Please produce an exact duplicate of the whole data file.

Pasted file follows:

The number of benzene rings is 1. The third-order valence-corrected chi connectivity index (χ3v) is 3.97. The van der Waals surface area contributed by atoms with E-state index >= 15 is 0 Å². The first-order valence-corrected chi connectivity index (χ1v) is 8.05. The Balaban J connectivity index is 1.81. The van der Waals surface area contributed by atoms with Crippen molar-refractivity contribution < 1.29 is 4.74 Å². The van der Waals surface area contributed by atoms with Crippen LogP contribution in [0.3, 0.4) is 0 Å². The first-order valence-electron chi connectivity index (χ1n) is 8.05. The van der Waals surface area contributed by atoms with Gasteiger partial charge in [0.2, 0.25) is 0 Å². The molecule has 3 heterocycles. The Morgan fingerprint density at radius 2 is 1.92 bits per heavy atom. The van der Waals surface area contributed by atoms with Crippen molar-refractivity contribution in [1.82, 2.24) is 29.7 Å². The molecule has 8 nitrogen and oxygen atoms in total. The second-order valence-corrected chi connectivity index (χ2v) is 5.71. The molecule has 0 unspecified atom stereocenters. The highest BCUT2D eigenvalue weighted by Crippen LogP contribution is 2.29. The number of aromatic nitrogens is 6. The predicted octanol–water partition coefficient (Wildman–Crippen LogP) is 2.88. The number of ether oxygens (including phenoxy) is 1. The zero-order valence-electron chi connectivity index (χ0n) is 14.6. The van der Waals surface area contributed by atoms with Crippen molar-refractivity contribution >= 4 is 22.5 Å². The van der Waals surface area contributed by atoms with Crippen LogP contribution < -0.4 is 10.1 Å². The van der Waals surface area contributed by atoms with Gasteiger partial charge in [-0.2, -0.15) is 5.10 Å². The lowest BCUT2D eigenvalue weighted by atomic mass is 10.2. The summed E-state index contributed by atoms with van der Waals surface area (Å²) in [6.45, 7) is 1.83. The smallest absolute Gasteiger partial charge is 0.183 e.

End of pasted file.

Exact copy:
The number of benzene rings is 1. The third-order valence-corrected chi connectivity index (χ3v) is 3.97. The van der Waals surface area contributed by atoms with E-state index >= 15 is 0 Å². The first-order valence-corrected chi connectivity index (χ1v) is 8.05. The Balaban J connectivity index is 1.81. The van der Waals surface area contributed by atoms with Crippen molar-refractivity contribution < 1.29 is 4.74 Å². The van der Waals surface area contributed by atoms with Crippen LogP contribution in [0.3, 0.4) is 0 Å². The first-order valence-electron chi connectivity index (χ1n) is 8.05. The van der Waals surface area contributed by atoms with Gasteiger partial charge in [0.2, 0.25) is 0 Å². The molecule has 3 heterocycles. The Morgan fingerprint density at radius 2 is 1.92 bits per heavy atom. The van der Waals surface area contributed by atoms with Crippen molar-refractivity contribution in [1.82, 2.24) is 29.7 Å². The molecule has 8 nitrogen and oxygen atoms in total. The second-order valence-corrected chi connectivity index (χ2v) is 5.71. The molecule has 0 unspecified atom stereocenters. The highest BCUT2D eigenvalue weighted by Crippen LogP contribution is 2.29. The number of aromatic nitrogens is 6. The predicted octanol–water partition coefficient (Wildman–Crippen LogP) is 2.88. The number of ether oxygens (including phenoxy) is 1. The zero-order valence-electron chi connectivity index (χ0n) is 14.6. The van der Waals surface area contributed by atoms with Crippen molar-refractivity contribution >= 4 is 22.5 Å². The van der Waals surface area contributed by atoms with Crippen LogP contribution < -0.4 is 10.1 Å². The van der Waals surface area contributed by atoms with Gasteiger partial charge in [-0.2, -0.15) is 5.10 Å². The lowest BCUT2D eigenvalue weighted by atomic mass is 10.2. The summed E-state index contributed by atoms with van der Waals surface area (Å²) in [6.45, 7) is 1.83. The smallest absolute Gasteiger partial charge is 0.183 e.